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From William Cranch to John Quincy Adams, 15 March 1809

Washington March 15. 1809.

Dear Sir,

Enclosed you have a copy of the agreement in the case of Fletcher v. Peck, which has been this day signed by Mr. Martin & filed with the Clerk.

The Court this morning, contrary to our expectations, decided the question of Jurisdiction as to corporations. A flood of light, it seems, burst upon the Judges, from a case cited yesterday, or the day before, by Mr. Swann, in arguing the case of Slacum v. Simms &c. Wise, to show that a Judge could not sit in his own case. The case is Civitas London v. Wood, in 12. Modern 669.— The point of the case is in p. 687. The Court secur’d to think that this case settled the point <yo> that they could enquire into the character of the members of the Corporation, for the purpose ascertaining the jurisdiction.

The opinion of the Ch. Justice is very long. It decides that the charter of the Bank of the U. S. gives it no peculiar right to sue in the Cts. of the U. S.—That a corporation aggregate, as such, can not be a citizen. But that citizens of a state may in their corporate name sue a citizen of Another state in the federal Courts.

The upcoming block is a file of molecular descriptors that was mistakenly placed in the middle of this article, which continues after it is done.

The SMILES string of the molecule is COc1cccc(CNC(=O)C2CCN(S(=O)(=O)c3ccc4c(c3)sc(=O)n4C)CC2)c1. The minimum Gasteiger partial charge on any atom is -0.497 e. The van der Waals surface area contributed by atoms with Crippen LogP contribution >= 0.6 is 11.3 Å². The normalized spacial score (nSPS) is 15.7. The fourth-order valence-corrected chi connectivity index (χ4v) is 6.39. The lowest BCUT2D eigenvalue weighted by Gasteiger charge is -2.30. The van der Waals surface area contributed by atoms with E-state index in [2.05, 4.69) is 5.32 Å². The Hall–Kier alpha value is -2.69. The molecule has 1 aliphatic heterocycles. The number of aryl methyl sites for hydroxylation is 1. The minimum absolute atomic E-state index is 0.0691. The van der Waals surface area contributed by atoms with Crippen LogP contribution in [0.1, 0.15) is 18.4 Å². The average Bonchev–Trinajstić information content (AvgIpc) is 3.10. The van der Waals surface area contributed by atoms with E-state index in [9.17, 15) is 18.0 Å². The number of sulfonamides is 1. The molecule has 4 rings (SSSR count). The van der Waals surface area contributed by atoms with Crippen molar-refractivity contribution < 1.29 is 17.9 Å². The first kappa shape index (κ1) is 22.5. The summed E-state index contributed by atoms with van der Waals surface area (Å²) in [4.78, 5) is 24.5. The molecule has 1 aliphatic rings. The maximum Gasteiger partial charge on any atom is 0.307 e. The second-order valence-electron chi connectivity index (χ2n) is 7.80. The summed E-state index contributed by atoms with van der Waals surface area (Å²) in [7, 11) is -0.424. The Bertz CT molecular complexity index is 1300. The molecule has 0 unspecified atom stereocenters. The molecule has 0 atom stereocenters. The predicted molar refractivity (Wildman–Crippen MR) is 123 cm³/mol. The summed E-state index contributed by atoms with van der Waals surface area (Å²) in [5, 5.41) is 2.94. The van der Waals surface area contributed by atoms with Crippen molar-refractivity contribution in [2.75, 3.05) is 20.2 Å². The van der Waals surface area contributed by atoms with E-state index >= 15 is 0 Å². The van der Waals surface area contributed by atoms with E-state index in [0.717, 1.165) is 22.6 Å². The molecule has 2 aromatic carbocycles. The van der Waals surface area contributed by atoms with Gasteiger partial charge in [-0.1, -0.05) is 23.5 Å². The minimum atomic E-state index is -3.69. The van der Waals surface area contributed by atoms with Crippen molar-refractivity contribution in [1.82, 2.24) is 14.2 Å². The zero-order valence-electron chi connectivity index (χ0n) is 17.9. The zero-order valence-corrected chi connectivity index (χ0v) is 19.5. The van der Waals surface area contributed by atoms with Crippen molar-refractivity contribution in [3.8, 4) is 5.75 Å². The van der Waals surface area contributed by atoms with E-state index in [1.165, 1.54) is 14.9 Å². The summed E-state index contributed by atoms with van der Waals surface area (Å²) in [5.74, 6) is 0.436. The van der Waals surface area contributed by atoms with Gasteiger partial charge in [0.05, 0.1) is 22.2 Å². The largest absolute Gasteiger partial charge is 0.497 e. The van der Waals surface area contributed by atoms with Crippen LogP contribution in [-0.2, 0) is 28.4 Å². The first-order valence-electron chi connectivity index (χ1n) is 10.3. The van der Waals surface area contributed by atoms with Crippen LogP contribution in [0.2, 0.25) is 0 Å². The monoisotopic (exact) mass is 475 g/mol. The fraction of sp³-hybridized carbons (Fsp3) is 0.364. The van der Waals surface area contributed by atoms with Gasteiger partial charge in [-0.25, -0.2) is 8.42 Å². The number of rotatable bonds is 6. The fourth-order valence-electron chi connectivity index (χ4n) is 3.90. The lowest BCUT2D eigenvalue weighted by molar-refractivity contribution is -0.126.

That the Averment that the President, directors & Company of the Bk of the U. S. are citizens of the State of Pennsa. is a sufficient averment that all the members of the Corporation are citizens of that state.—The judgt. is reversed & the cause remanded for further proceedings, where upon a respondeas ouster, I suppose the Dfts will take issue upon the fact of citizenship & defeat the Bank, who, I imagine will never be able to get into a federal Court again; as I presume there is not a state in the Union <in which some> none of whose citizens are <not> stockholders.—The Judgment in the case of the Hope In. Co. v. Boardman, is reversed for want of Jurisdiction in the Circuit Court, there being no averment of citizenship.

yours affectionately

W. Cranch.

(all well) (The Ct. closed it’s session this morning)

MHi: Adams Papers.

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